From 1960, women’s education advanced as their place
in society changed. Feminists
continued to campaign for
equal rights through organisations like the National
Women’s Liberation Movement, which was active from
1969. Changes in the law enabled women to enter a
wider range of professions.
In 1970, the Equal Pay Act enshrined in law the principal
of equal pay for women. The Sex
Discrimination Act in
1975 offered protection against discrimination to both
men and women.
Co-education became more popular and in 1965, Westfield College, Bedford College and Royal Holloway College, all University of London colleges for women, began to admit male undergraduates for the first time. This reflects the gradual acceptance of the idea of women and men working alongside each other on equal terms.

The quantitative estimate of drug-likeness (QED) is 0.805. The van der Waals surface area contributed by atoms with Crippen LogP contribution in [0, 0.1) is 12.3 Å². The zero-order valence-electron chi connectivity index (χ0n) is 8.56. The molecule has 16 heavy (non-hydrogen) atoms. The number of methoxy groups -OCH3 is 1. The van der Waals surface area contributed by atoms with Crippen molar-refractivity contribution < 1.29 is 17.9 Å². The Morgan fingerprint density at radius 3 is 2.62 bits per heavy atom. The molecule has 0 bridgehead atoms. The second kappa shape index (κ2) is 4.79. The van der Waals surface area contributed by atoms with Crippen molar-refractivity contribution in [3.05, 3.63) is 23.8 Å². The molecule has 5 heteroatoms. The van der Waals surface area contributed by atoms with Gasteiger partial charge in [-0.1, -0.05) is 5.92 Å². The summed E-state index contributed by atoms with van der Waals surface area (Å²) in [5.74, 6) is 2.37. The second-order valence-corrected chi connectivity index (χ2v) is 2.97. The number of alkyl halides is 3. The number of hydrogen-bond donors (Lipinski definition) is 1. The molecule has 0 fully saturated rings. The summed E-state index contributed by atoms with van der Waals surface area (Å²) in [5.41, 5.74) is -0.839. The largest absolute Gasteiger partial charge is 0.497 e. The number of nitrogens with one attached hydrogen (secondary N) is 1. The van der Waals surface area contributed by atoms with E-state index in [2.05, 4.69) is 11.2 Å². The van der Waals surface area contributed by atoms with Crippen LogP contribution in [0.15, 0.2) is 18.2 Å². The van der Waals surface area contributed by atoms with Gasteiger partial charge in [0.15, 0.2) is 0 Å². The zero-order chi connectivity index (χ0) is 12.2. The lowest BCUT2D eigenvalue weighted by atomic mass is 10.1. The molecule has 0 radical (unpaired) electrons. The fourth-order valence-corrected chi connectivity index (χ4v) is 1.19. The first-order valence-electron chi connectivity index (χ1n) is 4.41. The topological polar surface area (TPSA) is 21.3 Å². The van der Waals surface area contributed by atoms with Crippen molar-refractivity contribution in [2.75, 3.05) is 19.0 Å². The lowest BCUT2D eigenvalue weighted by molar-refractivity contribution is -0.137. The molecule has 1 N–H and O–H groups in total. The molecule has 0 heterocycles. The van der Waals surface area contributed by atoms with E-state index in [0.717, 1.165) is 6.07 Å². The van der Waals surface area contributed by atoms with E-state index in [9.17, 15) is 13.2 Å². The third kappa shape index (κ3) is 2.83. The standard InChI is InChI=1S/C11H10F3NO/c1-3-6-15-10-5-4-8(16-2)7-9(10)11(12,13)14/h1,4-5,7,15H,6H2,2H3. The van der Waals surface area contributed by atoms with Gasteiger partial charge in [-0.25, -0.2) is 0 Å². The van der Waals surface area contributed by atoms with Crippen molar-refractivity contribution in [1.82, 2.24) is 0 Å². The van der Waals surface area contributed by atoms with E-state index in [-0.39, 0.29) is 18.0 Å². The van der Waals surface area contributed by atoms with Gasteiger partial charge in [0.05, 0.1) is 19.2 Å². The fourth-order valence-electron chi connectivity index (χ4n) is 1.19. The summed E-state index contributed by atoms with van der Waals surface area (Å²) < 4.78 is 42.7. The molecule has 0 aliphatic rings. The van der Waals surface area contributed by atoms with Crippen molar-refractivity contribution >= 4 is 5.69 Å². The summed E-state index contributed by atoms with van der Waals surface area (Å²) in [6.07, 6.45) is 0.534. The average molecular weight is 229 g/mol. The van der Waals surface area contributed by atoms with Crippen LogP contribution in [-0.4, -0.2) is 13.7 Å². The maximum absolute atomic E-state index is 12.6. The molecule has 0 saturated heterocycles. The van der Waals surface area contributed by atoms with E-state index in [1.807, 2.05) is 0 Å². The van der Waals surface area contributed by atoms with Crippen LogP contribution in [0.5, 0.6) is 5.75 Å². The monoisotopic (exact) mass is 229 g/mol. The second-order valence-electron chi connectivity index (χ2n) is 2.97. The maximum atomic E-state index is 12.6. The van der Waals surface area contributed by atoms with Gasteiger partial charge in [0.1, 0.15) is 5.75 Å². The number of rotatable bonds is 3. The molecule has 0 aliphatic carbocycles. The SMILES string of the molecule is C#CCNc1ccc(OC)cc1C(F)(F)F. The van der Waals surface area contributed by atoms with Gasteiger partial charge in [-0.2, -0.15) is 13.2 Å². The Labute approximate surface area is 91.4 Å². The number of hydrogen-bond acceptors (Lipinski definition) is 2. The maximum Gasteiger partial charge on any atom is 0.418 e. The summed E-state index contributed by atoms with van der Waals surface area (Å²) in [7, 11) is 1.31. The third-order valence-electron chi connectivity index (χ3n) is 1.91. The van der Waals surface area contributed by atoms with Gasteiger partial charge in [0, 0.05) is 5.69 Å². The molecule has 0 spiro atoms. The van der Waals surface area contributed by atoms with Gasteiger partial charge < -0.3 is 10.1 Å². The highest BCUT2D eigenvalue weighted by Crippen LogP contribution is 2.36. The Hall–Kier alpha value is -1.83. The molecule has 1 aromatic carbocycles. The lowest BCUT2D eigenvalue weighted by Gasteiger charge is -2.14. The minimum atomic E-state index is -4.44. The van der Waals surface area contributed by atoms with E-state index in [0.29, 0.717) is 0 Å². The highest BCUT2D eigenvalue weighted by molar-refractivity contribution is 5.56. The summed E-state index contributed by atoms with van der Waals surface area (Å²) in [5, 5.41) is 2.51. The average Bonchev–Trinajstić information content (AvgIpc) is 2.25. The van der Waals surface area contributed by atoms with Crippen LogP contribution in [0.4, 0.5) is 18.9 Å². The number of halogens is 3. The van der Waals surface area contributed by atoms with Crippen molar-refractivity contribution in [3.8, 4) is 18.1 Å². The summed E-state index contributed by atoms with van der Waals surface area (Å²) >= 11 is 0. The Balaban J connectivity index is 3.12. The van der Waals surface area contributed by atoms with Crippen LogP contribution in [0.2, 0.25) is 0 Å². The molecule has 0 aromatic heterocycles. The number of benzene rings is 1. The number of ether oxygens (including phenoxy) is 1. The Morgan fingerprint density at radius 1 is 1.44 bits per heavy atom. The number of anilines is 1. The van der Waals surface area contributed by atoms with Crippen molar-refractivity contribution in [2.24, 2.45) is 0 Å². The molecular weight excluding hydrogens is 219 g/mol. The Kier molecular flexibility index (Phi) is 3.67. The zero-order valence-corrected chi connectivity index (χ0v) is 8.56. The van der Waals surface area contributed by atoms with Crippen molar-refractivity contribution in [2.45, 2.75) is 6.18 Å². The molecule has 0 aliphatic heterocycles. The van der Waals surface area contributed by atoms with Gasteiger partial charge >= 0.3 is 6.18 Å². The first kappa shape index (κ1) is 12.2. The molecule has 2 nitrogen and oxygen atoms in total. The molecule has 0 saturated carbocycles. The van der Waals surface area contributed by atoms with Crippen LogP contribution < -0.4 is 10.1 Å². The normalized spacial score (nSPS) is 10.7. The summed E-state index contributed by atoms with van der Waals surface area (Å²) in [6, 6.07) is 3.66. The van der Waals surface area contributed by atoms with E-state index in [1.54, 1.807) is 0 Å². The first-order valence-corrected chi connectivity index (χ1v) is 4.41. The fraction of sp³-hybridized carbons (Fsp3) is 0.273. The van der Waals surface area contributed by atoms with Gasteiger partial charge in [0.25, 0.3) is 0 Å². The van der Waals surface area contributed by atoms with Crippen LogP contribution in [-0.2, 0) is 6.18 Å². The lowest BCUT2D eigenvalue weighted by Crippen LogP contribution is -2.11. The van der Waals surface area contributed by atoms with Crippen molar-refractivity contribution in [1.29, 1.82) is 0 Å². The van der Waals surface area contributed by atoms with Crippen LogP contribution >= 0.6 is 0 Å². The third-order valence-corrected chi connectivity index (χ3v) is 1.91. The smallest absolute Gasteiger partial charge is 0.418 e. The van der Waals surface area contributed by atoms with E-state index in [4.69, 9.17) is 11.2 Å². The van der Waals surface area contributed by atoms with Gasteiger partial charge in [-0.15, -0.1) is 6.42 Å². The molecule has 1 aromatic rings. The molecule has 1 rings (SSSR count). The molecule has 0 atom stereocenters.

As women’s education and opportunities advanced, Queen Mary, University of London was evolving. Queen Mary and Westfield College was formed in 1989, bringing together a wealth of expertise across disciplines. Students benefited from a wider range of learning opportunities. This was further enhanced in 1995, when Queen Mary and Westfield College merged with Bart’s and The London School of Medicine and Dentistry.